Many potential therapeutic compounds, screened during the drug discovery process, target membrane proteins. Mammalian cell culture and transfection is routinely utilized to obtain large enough quantities of these targets for study. At Gifford Bioscience, we are experienced in culturing adherent cell lines (e.g. HEK-293, CHOs), cells in suspension (e.g. THP-1) and primary cells.
We use a variety of cell lines to perform saturation and competition radioligand binding assays, to characterize the pharmacology of test compounds. These assays can be performed directly, using live cells, or with membrane preparations obtained from harvested cells.
Use in Live Cell Assays
Live cells are utilized in uptake and release radioligand binding assays as well as functional cell signalling assays to determine IC50 and EC50 of compounds. Cells are cultured in T175 flasks using appropriate growth media (eg. DMEM) with incubation at 37 °C, 5% CO2. They are passaged at confluency and media is changed when required. Cells are harvested at around 80% confluency and aliquots are cryopreserved at -152 °C. For live cell assays, cells are seeded into 24-well plates and grown to confluency. They are then washed with PBS and used directly in the assay.
Use for Membrane Preparation
Membrane preparations from cells are used in radioligand binding assays. Cells are cultured in T175 flasks (as above) until confluent. The cells are washed with PBS and harvested from the flask. An isotonic solution is used to break the cells apart and release the membranes, which are subsequently washed using centrifugation. Protein concentration is determined by BCA assay, and membranes are stored as usable aliquots in a suitable storage buffer at -80 °C. On the day of an assay, aliquots are defrosted on ice and used to provide the membrane target in the assay.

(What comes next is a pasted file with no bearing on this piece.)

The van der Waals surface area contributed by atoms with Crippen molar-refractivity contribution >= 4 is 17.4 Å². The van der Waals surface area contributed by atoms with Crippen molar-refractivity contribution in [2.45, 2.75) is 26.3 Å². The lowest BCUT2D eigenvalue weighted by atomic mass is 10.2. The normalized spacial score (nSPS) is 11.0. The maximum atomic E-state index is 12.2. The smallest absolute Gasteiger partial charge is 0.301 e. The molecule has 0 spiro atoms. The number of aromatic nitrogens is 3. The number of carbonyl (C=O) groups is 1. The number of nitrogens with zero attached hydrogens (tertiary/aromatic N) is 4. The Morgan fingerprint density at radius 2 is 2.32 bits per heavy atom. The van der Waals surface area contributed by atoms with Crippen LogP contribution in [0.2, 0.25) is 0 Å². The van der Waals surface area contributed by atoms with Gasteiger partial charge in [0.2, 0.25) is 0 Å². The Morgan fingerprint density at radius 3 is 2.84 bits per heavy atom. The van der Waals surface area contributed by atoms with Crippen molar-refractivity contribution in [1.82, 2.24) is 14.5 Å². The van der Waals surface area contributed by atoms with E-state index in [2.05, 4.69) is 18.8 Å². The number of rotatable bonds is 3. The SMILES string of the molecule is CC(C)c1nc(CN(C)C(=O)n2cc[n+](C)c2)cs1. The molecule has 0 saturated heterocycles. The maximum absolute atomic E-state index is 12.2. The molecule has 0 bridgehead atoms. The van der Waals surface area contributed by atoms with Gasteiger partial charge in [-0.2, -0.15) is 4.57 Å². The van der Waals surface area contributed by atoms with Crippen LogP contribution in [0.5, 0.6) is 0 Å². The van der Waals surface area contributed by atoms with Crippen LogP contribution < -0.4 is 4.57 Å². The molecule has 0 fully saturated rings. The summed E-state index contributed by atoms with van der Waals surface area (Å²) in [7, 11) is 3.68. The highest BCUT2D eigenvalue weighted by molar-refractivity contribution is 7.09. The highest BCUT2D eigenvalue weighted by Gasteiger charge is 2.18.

At Gifford Bioscience, we can transiently transfect your cells or our own in-house cell lines (e.g. HEK293T, CHO-K1), to overexpress your proteins of interest for use in live cell and radioligand binding assays. We can also amplify and purify plasmid DNA to obtain appropriate quantities for transfection.
Bacteria (e.g. E. coli DH5α, XL1-Blue, XL10 Gold strains) are transformed with plasmid DNA containing genes of interest. The bacteria are then cultured under selective pressure (using antibiotic resistance) and replicate the plasmid DNA, which is then extracted and purified using commercially available kits (e.g. Qiagen mini, midi and maxiprep kits) for use in the transfection process.
Purified plasmids are used to transiently transfect mammalian cells. A variety of methods are available; we use non-viral high efficiency lipid nanoparticle technology (e.g. lipofectamine) to transfect cells chemically by lipofection. During this process, plasmid DNA (often containing an antibiotic resistance gene) is incorporated into cationic lipid vesicles (liposomes) that fuse with the negatively charged cell membrane, allowing the plasmid DNA to enter the cell. Upon reaching the cell nucleus, the DNA undergoes transcription followed by translation, resulting in overexpression of the protein of interest. These cells can be harvested for membrane preparations or can be used directly in live cell assays.